2. Cafe Grumpy – another place with no wifi, and they even have a no electronics rule to encourage face to face interaction! They were a bit snobby though and I didn’t really like it. I am not one that finds friends in strangers, unlike my brother who can strike up a conversation with any cashier. I just feel awkward and want to get away as soon as possible.
3. Everyman Espresso – I walked here in a snowstorm after a long Nutcracker rehearsal. That’s all I remember about this place. I think it was next to a small theater, and had playbills on the inside, and writers sitting on benches hunched over their laptops working on the scripts to their big breakout plays.
4. Gimme! Coffee – this is a typical small coffee shop, with no inside seating and only a small standing bar by the window where you can people-watch for about thirty seconds before getting in the way of some other hipster West Village person wanting to get their coffee fix of the day (or hour).
5. Irving Farm Coffee Roasters – For some reason I tend to frequent this place on a Sunday, and although the vibe is a lot more modern than Sacks Coffee, it reminds me of getting lox bagels before church service on Sundays and I tend to get bagels here too. The coffee is not bad, but their chai is very, very strong..
6. Joe Coffee – I like this place a lot, if just for sentimental reasons – it was one of the first places I came to when I came to New York the first year I did the ABT summer intensive and first started to like coffee.
7. Kaffe 1668 – I took the train to get there during lunchtime, and they offer a free iced tea with your sandwich. But I ended up getting a coffee later anyways, because I wanted to try it. They have sheep everywhere. I guess sheep are their thing.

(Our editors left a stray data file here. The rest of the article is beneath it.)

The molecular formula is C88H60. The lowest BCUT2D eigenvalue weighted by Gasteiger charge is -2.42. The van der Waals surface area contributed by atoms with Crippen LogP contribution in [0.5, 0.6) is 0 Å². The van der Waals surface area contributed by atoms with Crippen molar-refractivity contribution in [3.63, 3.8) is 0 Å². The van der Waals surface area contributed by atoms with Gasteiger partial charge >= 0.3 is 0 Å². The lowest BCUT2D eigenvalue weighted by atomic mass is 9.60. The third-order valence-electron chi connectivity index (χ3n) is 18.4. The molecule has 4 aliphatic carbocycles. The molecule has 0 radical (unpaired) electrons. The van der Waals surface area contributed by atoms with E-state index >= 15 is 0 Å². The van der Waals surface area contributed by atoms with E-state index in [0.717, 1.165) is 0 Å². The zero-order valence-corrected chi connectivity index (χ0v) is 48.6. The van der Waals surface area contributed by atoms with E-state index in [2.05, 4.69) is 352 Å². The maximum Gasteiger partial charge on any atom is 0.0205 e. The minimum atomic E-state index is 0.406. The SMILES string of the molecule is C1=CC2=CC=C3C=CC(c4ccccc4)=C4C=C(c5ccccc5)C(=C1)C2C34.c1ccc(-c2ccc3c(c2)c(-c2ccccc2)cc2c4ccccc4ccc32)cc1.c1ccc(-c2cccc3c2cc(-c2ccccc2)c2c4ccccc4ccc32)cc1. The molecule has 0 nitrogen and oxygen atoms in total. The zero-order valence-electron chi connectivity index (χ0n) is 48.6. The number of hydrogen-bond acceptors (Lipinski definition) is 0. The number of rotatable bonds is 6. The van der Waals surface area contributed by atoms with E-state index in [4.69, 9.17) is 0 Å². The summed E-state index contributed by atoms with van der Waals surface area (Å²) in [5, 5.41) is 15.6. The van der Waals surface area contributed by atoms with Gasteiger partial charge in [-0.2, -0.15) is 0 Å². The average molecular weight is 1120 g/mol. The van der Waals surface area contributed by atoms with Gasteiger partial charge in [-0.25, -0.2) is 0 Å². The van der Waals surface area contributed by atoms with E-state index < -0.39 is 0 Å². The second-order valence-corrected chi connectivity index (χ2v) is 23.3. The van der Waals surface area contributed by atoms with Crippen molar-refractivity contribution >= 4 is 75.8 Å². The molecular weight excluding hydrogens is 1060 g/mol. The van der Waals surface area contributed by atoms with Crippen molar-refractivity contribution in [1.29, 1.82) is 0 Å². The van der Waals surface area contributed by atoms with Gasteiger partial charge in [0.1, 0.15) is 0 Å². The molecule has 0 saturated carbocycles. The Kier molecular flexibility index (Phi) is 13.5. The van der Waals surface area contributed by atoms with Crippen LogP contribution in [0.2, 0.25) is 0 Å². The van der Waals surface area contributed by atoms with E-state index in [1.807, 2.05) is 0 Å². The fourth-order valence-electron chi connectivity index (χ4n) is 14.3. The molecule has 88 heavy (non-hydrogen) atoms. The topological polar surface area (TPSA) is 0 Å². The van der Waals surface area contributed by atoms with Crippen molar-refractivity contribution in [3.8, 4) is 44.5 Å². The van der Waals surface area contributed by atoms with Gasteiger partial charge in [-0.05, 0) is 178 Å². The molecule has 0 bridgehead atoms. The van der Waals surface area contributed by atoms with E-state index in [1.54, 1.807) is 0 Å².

8. Ninth Street Espresso – I think this place is a small hidden gem in the middle of a quieter, slightly more upscale area of midtown on the East side. It also has very strong coffee.
9. Ports Coffee & Tea – they also have very limited seating, but they are luckily located very close by to Doughnut Plant, so I got a coffee to go and a matcha doughnut from Doughnut Plant, and was very happy for the afternoon.
10. Third Rail Coffee – best drip coffee ever, and for a very decent price! This is the place I come the most, during my long lunch breaks on Thursdays, where everyone else is in Health & Nutrition and I have a good 2 hours to myself. This is one of my happy places.
Along the way I’ve also discovered a few other places that I really enjoy visiting – La Colombe, where they had the prettiest latte art, Stumptown, where I always have to sit in a corner booth half obscured by shadows, and Fika, that has the best cappuccino ever.
I don’t mind being alone. I think I like it, for the most part. Especially for quiet weekend hours where I don’t feel the pressure to entertain someone else or to exert extra energy to keep up with a pace of conversation and to seem interesting – that’s when being alone is the best.
I think I also drink too much coffee than is good for me…